7 But to each one of us grace was given according to the measure of Christ’s gift. 8 Therefore He says: “When He ascended on high, He led captivity captive, and gave gifts to men.” 9 (Now this, “He ascended”—what does it mean but that He also first descended into the lower parts of the earth? 10 He who descended is also the One who ascended far above all the heavens, that He might fill all things.)
11 And He Himself gave some to be apostles, some prophets, some evangelists, and some pastors and teachers, 12 for the equipping of the saints for the work of ministry, for the edifying of the body of Christ, 13 till we all come to the unity of the faith and of the knowledge of the Son of God, to a perfect man, to the measure of the stature of the fullness of Christ.
Now that Paul has spent the first three chapters telling us who we are in Christ, he has begun telling us what that means, and how we are to live in that knowledge (4:1-6). In the following verses, Paul shows us that who we are—and the gifts we possess—was given according to the measure of Christ’s gift.
How did He do this? “When He ascended on high, He led captivity captive, and gave gifts to men.” Paul here quotes the Psalmist (Psalm 68:18) in order to set up a proof of Jesus’ descent into the earth. For He could not have ascended if He had not first descended. And Jesus descended as far as one could go. He went into the lower parts of the earth. It is from this verse that the phrase, “He descended into Hell” was added to the readings of the creeds, as this was not present when they were first written. However, creeds are not Scripture, and as long as what is added (or taken away) does not diminish the meaning of what is said, or lead one into error, we should not be so concerned with such wording. So, rather than get into a discussion about whether Paul is talking about Jesus descending into Hell or simply the grave, let’s look at the glory of this statement.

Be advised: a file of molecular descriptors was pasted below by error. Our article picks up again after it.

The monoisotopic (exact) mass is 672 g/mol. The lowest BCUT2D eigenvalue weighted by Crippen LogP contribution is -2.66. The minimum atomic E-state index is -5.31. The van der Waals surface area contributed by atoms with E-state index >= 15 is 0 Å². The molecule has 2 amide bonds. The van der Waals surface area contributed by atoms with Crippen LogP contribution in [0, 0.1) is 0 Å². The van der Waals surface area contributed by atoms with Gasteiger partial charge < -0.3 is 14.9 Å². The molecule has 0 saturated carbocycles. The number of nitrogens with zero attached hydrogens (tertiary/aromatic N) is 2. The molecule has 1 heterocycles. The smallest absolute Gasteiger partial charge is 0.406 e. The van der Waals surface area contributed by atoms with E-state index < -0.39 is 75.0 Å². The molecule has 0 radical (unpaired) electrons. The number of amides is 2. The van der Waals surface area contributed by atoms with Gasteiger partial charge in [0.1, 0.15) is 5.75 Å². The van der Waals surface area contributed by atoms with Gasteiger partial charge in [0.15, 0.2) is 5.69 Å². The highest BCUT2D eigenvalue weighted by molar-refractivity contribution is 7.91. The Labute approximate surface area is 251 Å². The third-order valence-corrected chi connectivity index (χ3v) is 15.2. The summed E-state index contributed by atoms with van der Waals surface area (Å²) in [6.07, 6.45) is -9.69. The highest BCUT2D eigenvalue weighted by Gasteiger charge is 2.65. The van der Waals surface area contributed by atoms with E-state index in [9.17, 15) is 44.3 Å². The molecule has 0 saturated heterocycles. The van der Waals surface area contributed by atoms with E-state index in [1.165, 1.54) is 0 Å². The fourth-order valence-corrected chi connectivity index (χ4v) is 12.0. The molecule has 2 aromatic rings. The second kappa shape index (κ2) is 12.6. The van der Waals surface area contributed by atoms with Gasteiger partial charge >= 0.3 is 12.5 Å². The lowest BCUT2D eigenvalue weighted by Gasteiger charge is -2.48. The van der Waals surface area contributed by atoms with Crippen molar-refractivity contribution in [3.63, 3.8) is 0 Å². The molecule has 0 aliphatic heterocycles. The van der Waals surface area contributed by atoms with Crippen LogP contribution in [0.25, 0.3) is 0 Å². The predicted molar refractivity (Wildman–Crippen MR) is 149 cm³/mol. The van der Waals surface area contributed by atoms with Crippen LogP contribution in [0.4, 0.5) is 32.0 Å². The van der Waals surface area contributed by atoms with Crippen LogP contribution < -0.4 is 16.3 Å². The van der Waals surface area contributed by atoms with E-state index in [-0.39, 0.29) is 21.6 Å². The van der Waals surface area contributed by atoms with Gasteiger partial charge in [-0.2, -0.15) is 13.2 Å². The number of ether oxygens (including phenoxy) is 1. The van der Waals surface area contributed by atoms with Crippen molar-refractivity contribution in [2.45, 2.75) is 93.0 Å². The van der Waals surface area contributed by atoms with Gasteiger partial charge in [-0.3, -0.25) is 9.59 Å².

Psalm 24:7-10—Lift up your heads, O ye gates; and be ye lift up, ye everlasting doors; and the King of glory shall come in. Who is this King of glory? The LORD strong and mighty, the LORD mighty in battle. Lift up your heads, O ye gates; even lift them up, ye everlasting doors; and the King of glory shall come in. Who is this King of glory? The LORD of hosts, he is the King of glory. Selah. When Christ ascended on High, He led captivity captive. Those who had been waiting for the day when they would finally see the day when the Messiah would open up the gates of Hades and bring out all those who waited for Him.
Imagine the scene when Jesus came marching up to those gates with those He had ransomed. Those who had been waiting for so long. Now, these had not been suffering. They were not suffering; they had been in that part of Hades called “Abrahams bosom” (Luke 16). And when Jesus commended His spirit to the Father, that spirit was released from His body to go and declare to the saints who had “fallen asleep” the good news of the kingdom of God. And can you imagine, if you were standing at those gates, what a sight it must have been? And then a voice calls out for those gates to open, and let the King of Glory in. Now, whether or not the angels of God could see all of this happening, we could speculate about endlessly. I don’t think they did. Because I think God wanted the angles to see this happen in all its glory, as it happened, that they might behold it as the breathtakingly spectacular event that it was. Jesus—the King of Glory—with that thief close on His heels, followed by the multitude of the Old Testament saints!
Do you feel the darkness tremble?
When all the saints join in one song,
And all the streams flow as one river
To wash away our brokenness?
And here we see that, God, You're moving;
A time of jubilee is coming,
When young and old return to Jesus.
Fling wide, you heavenly gates;
Prepare the way of the risen Lord!
By going down to death, He has defeated death (1st Corinthians 15:55) by being the firstborn of the dead (Colossians 1:18). And He did this by rising again from the tomb. He who descended is also the One who ascended far above all the heavens, that He might fill all things. He descended to the lower parts of the earth. He tasted death. He preached to the spirits in prison (those who died before the cross, that is. This does not speak of any type of “Purgatory”). He showed Himself alive to His disciples, and those on the road to Emmaus, and to 500. Then, he returned to Heaven, with the command, “Lift up your heads, O ye gates!” (Psalm 24:7). And now He sits at the right hand of the Father, awaiting the day He will return. And because He has filled all in all, He continues to pour out that grace from His measure, until we grow into the fulness of Christ.